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NM vocabulary

Neuromuscular selective terminology

agnosia inability to recognize familiar objects with one form of sensation (e.g., visual agnosia)
akinesia inability to initiate movement
aphasia disturbance to language that results in errors in word choice, comprehension, or syntax
expressive (broca's) aphasia severe difficulty in verbal expression with impairment in object naming and writing abilities. Mostly found in those with R hemiplegia.
global aphasia most common and severe form of aphasia. Reduced speech and comprehension. Reading and writing are impaired as well.
receptive (wernicke's) aphasia severe disturbance in auditory comprehension. Reading, writing, and word recognition are also impaired.
apraxia inability to perform movement previously learned even though there is no loss of strength, coordination, sensation, or comprehension
Ideational apraxia person no longer gets the "idea" of how to do a routine task; eg., washing hands or brushing teetch
ideomotor apraxia person cannot do a task on command but can do it spontaneously
astereognosis inability to recognize objects by touch alone
asynergia inability to move muscles together in a coordinationed manner
ataxia uncoordinated movement, especially gait
athetosis slow, involuntary, worm-like, twisting movements. usually seen in forms of cerebral palsy
causalgia burning sensation, which are painful. often associated wtih CRPS type 2
cheyne-stroke respiration common and bizzare breathing pattern characterized by a period of apnea lasting 10-60 sec followed by gradually increasing, then decreasing depth and frequency of respirations.
chorea rapid, involuntary, jerky movements. seen especially in Huntington's chorea
clonus a rhythmic oscillation of a muscle in response to sustained stretch in patients with UMN lesion
decerebrate rigidity contraction of extensor muscle of UE and LE because of an injury at the level of the brain stem
decorticate rigidity contraction of flexory muscles of UE with contraction of extensor muscles of LE
delirium temporary confusion and loss of mental function. often as a result of illness, drug toxicity, or lack of O2. often reversible.
dementia loss of memor or intellectual functioning.
dysmetria inability to judge distances. seen especially in cerebrallar dysfunction
electromyography (EMG) the study of a graphic record of the contraction of a muscle as a result of electrical stimulation. used to evaluate voluntary electrical activity of muscle.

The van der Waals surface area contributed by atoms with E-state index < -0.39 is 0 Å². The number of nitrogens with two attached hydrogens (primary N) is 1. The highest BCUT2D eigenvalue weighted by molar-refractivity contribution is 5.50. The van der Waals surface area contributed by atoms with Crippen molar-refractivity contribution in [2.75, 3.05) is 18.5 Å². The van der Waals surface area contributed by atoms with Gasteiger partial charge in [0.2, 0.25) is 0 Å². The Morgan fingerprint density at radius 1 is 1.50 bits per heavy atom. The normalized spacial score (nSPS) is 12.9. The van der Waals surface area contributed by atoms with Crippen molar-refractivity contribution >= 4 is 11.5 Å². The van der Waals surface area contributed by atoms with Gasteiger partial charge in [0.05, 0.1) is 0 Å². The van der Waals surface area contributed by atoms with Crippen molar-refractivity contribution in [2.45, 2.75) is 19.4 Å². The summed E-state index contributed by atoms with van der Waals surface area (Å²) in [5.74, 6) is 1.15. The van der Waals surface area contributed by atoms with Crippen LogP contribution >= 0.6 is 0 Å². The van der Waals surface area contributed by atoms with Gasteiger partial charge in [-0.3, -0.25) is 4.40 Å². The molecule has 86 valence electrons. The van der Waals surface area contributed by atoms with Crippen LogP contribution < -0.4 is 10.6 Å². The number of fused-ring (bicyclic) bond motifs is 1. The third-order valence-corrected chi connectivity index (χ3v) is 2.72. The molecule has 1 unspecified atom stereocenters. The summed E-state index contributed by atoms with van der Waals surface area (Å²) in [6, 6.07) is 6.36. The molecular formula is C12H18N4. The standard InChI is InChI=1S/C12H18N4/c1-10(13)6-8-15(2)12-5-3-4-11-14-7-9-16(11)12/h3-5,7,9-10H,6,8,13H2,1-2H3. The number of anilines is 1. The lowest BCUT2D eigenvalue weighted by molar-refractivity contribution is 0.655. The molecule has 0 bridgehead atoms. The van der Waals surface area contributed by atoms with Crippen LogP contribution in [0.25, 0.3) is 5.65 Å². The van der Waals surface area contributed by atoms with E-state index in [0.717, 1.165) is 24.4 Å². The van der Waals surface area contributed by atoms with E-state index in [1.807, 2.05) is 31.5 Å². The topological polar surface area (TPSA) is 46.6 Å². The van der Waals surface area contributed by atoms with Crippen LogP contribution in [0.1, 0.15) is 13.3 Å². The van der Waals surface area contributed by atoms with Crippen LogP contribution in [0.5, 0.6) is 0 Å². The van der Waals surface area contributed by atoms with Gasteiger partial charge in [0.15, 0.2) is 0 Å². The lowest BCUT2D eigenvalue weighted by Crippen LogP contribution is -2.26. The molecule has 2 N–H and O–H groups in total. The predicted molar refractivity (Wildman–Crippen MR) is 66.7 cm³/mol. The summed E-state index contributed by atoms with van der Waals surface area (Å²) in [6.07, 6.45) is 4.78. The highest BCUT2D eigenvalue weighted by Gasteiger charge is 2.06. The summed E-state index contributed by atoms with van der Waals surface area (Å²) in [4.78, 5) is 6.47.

glove and stocking anesthesia occurs in generalized peripheral neuropathies in which the distal portion of the nerves degenerate resulting in anesthesia of the distal extremities in a pattern as if the pt was wearing long gloves and stockings. occasionally seen in GBS
herpes zoster (shingles) painful inflammatoin of posterior root ganglion, caused by virus, resulting in formation of vesicles along the course of dermatomal nerve
Horner's syndrome ptosis of the eyelid, constriction of pupil, lack of sweating of ipsilateral face, often accompanying stroke involving anterior inferior or posterior inferior cerebellar arteries
morton's neuroma excessive pronation during stance produces compression between 3rd and 4th metatarsals.
nerve conducting velocity (NCV) test determines speed of propagation of an action potential along a nerve or muscle fiber. If nerve is compressed/damaged, velocity will be slow and latency (time it takes to travel between 2 points) increased.
nystagmus rapid, usually back and forth, movement of the eyeballs
reciprocal inhibition inhibition of muscles antagonistic to those being facilitated. essential for coordinated movements
romberg's sign loss of balance in standing when eyes are closed
somatagnosia lack of awareness of the relationship of one's own body parts or the body parts of others
vegetative state deep coma with abnormal posturing.
visual acuity sharpness of vision that generally decreases with age or certain disabilities such as diabetes
homonymous hemianopsia deficit of either bilateral R or L halves of the visual field, caused by damage to contralateral optic tract. e.g., bilateral L visual field deficit due to R optic tract damange.
bitemporal hemianopsia deficit of bilateral temporal or peripheral visual field, caused by injury at the optic chiasm. (tunnel vision)
monocular blindness blindness in one eye as a result of damage to optic nerve
Created by: mjresendez